Monday, July 21, 2008

University of Maryland trips up by printing SSN in a mailing

This time, a simple mistake in a data center has led to compromise of individual security. At the University of Maryland in College Park, NE of Washington DC, the university had mailed all students a brochure that contained information about on-campus parking.

Around July 8 the University discovered that the mailing label had included the student social security number. Apparently this was an inadvertent human error, and not the result of any compromise of an internal application or Internet use. This is an incident that could have happened decades ago, before the Internet.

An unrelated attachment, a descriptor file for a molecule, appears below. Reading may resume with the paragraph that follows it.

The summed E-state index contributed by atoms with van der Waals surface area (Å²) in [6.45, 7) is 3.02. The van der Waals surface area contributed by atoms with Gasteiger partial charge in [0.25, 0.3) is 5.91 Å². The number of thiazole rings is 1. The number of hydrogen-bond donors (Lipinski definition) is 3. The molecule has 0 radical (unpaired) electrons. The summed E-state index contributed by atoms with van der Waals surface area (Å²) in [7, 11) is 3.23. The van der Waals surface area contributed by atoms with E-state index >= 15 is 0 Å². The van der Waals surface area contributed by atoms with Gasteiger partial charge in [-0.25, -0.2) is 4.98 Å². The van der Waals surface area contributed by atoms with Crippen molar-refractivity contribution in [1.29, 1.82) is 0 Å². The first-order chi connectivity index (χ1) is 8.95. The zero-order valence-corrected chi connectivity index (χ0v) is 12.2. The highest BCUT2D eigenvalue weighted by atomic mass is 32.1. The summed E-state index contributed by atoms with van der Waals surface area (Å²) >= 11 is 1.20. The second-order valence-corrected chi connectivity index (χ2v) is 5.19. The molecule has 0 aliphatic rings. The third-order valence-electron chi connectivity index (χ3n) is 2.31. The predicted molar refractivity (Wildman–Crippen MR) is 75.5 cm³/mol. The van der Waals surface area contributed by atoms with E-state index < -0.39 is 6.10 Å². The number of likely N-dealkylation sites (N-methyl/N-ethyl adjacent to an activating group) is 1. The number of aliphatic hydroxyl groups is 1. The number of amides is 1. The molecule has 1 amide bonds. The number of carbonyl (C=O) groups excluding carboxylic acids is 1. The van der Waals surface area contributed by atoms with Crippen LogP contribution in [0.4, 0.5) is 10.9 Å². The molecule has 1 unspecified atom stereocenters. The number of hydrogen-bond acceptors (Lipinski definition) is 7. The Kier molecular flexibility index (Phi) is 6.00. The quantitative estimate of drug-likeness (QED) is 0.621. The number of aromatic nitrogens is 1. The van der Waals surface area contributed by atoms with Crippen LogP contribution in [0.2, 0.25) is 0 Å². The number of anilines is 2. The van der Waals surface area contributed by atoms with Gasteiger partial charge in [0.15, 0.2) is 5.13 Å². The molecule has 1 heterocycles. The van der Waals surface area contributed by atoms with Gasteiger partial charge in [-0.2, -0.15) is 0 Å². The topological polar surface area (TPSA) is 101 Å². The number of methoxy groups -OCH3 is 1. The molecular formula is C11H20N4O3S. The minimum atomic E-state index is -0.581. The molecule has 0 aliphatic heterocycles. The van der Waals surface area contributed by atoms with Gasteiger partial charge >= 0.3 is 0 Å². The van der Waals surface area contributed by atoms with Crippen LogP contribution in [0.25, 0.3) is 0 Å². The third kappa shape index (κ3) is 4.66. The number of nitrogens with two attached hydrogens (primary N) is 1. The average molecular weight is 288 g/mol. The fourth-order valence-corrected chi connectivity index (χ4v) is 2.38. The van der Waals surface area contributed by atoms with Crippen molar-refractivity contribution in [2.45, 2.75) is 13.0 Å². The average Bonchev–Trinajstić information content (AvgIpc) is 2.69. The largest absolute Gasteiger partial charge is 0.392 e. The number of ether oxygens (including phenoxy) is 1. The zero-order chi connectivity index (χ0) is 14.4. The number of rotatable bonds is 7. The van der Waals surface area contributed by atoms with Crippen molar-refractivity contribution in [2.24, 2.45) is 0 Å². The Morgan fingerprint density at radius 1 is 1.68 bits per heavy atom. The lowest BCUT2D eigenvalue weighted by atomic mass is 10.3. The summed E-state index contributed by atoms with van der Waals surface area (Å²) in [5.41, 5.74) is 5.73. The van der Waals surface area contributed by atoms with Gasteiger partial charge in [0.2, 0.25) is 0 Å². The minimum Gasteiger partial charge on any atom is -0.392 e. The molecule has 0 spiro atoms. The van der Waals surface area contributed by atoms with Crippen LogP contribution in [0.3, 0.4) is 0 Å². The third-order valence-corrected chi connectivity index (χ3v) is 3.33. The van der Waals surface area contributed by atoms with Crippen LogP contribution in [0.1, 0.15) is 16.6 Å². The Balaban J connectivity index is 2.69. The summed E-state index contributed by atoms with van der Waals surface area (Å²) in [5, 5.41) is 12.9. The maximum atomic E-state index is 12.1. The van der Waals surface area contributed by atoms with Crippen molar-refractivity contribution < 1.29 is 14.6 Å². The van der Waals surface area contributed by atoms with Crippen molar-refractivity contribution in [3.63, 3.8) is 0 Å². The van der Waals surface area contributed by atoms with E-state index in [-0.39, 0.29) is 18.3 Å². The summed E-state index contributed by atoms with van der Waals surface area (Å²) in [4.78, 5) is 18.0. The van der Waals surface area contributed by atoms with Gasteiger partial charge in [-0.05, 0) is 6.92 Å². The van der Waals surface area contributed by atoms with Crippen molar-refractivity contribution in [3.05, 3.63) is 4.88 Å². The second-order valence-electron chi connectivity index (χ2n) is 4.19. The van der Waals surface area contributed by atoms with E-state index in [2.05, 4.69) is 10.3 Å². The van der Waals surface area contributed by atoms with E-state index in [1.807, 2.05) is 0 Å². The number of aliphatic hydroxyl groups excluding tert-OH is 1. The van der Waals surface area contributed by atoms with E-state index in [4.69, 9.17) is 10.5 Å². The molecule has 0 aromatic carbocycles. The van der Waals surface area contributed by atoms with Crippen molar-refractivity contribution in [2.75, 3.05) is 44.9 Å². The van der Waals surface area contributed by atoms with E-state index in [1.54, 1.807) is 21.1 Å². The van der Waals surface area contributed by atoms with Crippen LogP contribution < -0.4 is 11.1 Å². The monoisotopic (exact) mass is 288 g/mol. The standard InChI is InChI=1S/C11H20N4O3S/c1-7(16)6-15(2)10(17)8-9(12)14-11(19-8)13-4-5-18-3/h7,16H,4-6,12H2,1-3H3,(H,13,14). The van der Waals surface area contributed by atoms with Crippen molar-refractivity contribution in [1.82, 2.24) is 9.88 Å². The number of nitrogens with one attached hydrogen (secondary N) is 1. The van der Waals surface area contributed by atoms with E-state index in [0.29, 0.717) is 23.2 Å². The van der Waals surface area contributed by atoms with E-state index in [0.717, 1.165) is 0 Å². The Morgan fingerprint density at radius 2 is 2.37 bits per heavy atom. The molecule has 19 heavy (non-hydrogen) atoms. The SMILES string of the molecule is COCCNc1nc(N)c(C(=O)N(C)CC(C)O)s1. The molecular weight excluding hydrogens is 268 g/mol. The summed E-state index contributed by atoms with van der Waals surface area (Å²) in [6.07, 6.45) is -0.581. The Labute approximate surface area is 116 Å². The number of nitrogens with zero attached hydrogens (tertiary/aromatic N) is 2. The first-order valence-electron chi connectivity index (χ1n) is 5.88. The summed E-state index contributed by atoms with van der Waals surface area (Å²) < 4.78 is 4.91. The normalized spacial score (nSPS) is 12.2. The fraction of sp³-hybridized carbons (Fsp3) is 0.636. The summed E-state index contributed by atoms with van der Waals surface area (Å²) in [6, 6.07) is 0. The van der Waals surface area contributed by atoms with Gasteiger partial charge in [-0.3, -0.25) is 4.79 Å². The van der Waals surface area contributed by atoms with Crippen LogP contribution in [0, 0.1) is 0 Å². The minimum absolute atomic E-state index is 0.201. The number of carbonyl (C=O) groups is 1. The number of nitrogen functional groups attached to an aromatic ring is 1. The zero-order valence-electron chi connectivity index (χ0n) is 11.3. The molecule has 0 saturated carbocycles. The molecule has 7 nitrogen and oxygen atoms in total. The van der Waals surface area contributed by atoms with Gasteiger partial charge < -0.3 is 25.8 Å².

It is certainly true that in the past, it had been common for many businesses to include social security numbers on mailing labels in lists. This practice had probably stopped by and large by the mid 1990s.

Apparently they number was not hyphenated or formatted, and a casual visitor would not have known what the number was. However, it would be harmful to have a printed document visibly displaying home address and SSN on the outside of an envelope in the postal service.

The University is offering affected students free credit monitoring with Equifax.

Again, and especially in view of the subprime crisis, it’s appropriate to ask why lenders have been so careless and shown so little diligence in making loans.

The story appears on WUSA Channel 9 (CBS) in Washington July 18, 2008, here.

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